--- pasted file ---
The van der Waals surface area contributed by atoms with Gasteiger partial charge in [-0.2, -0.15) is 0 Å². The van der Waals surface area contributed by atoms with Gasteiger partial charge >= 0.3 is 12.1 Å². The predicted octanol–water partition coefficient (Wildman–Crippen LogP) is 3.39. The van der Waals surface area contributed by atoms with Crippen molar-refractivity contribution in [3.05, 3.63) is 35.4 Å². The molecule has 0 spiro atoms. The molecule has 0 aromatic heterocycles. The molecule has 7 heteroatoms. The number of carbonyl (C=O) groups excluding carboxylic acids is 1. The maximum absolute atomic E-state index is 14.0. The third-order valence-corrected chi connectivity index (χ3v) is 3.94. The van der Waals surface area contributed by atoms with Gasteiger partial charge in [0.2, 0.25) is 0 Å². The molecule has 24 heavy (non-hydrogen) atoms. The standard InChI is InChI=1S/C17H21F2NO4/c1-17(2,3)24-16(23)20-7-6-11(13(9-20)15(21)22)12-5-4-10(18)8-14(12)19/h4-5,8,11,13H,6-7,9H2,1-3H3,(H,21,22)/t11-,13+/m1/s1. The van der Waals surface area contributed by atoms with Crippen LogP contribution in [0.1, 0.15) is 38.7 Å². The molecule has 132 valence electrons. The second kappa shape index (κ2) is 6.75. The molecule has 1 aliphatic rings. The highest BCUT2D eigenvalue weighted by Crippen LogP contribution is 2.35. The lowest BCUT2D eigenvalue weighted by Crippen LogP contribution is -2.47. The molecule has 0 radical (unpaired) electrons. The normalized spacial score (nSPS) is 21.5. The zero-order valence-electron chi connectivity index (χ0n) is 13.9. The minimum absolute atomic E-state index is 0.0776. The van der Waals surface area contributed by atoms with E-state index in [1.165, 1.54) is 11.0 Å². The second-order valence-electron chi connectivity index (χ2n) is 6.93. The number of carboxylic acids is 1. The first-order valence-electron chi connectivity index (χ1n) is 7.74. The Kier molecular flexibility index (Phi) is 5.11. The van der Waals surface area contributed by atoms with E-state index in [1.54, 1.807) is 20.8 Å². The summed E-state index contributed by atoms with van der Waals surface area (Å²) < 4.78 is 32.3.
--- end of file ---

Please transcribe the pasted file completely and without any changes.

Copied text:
The van der Waals surface area contributed by atoms with Gasteiger partial charge in [-0.2, -0.15) is 0 Å². The van der Waals surface area contributed by atoms with Gasteiger partial charge >= 0.3 is 12.1 Å². The predicted octanol–water partition coefficient (Wildman–Crippen LogP) is 3.39. The van der Waals surface area contributed by atoms with Crippen molar-refractivity contribution in [3.05, 3.63) is 35.4 Å². The molecule has 0 spiro atoms. The molecule has 0 aromatic heterocycles. The molecule has 7 heteroatoms. The number of carbonyl (C=O) groups excluding carboxylic acids is 1. The maximum absolute atomic E-state index is 14.0. The third-order valence-corrected chi connectivity index (χ3v) is 3.94. The van der Waals surface area contributed by atoms with Gasteiger partial charge in [0.2, 0.25) is 0 Å². The molecule has 24 heavy (non-hydrogen) atoms. The standard InChI is InChI=1S/C17H21F2NO4/c1-17(2,3)24-16(23)20-7-6-11(13(9-20)15(21)22)12-5-4-10(18)8-14(12)19/h4-5,8,11,13H,6-7,9H2,1-3H3,(H,21,22)/t11-,13+/m1/s1. The van der Waals surface area contributed by atoms with Crippen LogP contribution in [0.1, 0.15) is 38.7 Å². The molecule has 132 valence electrons. The second kappa shape index (κ2) is 6.75. The molecule has 1 aliphatic rings. The highest BCUT2D eigenvalue weighted by Crippen LogP contribution is 2.35. The lowest BCUT2D eigenvalue weighted by Crippen LogP contribution is -2.47. The molecule has 0 radical (unpaired) electrons. The normalized spacial score (nSPS) is 21.5. The zero-order valence-electron chi connectivity index (χ0n) is 13.9. The minimum absolute atomic E-state index is 0.0776. The van der Waals surface area contributed by atoms with E-state index in [1.165, 1.54) is 11.0 Å². The second-order valence-electron chi connectivity index (χ2n) is 6.93. The number of carboxylic acids is 1. The first-order valence-electron chi connectivity index (χ1n) is 7.74. The Kier molecular flexibility index (Phi) is 5.11. The van der Waals surface area contributed by atoms with E-state index in [1.54, 1.807) is 20.8 Å². The summed E-state index contributed by atoms with van der Waals surface area (Å²) < 4.78 is 32.3.